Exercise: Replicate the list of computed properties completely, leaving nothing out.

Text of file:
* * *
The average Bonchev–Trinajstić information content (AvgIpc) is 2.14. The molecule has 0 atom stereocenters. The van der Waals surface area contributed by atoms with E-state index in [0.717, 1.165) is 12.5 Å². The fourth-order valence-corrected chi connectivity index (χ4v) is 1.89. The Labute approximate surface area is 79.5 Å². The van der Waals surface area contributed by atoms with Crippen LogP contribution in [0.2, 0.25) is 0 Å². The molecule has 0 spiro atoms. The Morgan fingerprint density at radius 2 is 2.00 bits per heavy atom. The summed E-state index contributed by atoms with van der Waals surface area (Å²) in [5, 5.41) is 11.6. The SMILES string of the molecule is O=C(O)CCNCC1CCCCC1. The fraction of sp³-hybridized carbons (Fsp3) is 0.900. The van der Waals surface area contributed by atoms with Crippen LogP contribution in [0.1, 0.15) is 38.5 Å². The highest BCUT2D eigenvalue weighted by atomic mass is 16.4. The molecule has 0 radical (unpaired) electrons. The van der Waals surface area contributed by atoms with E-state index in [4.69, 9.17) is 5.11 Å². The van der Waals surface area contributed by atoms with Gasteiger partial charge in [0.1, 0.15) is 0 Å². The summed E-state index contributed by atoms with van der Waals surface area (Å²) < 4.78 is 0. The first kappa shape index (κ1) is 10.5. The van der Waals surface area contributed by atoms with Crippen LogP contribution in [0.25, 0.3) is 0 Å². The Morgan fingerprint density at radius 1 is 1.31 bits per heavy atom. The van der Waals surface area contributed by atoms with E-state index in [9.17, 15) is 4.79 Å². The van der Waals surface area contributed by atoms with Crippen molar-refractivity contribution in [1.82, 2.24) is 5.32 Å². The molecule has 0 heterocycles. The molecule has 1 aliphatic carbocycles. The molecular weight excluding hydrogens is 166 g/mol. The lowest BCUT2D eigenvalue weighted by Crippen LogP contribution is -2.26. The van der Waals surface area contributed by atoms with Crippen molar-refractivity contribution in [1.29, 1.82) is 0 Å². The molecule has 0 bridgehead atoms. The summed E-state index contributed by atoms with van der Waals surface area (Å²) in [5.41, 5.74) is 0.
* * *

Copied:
The average Bonchev–Trinajstić information content (AvgIpc) is 2.14. The molecule has 0 atom stereocenters. The van der Waals surface area contributed by atoms with E-state index in [0.717, 1.165) is 12.5 Å². The fourth-order valence-corrected chi connectivity index (χ4v) is 1.89. The Labute approximate surface area is 79.5 Å². The van der Waals surface area contributed by atoms with Crippen LogP contribution in [0.2, 0.25) is 0 Å². The molecule has 0 spiro atoms. The Morgan fingerprint density at radius 2 is 2.00 bits per heavy atom. The summed E-state index contributed by atoms with van der Waals surface area (Å²) in [5, 5.41) is 11.6. The SMILES string of the molecule is O=C(O)CCNCC1CCCCC1. The fraction of sp³-hybridized carbons (Fsp3) is 0.900. The van der Waals surface area contributed by atoms with Crippen LogP contribution in [0.1, 0.15) is 38.5 Å². The highest BCUT2D eigenvalue weighted by atomic mass is 16.4. The molecule has 0 radical (unpaired) electrons. The van der Waals surface area contributed by atoms with E-state index in [4.69, 9.17) is 5.11 Å². The van der Waals surface area contributed by atoms with Gasteiger partial charge in [0.1, 0.15) is 0 Å². The summed E-state index contributed by atoms with van der Waals surface area (Å²) < 4.78 is 0. The first kappa shape index (κ1) is 10.5. The van der Waals surface area contributed by atoms with Crippen LogP contribution in [0.25, 0.3) is 0 Å². The Morgan fingerprint density at radius 1 is 1.31 bits per heavy atom. The van der Waals surface area contributed by atoms with E-state index in [9.17, 15) is 4.79 Å². The van der Waals surface area contributed by atoms with Crippen molar-refractivity contribution in [1.82, 2.24) is 5.32 Å². The molecule has 0 heterocycles. The molecule has 1 aliphatic carbocycles. The molecular weight excluding hydrogens is 166 g/mol. The lowest BCUT2D eigenvalue weighted by Crippen LogP contribution is -2.26. The van der Waals surface area contributed by atoms with Crippen molar-refractivity contribution in [1.29, 1.82) is 0 Å². The molecule has 0 bridgehead atoms. The summed E-state index contributed by atoms with van der Waals surface area (Å²) in [5.41, 5.74) is 0.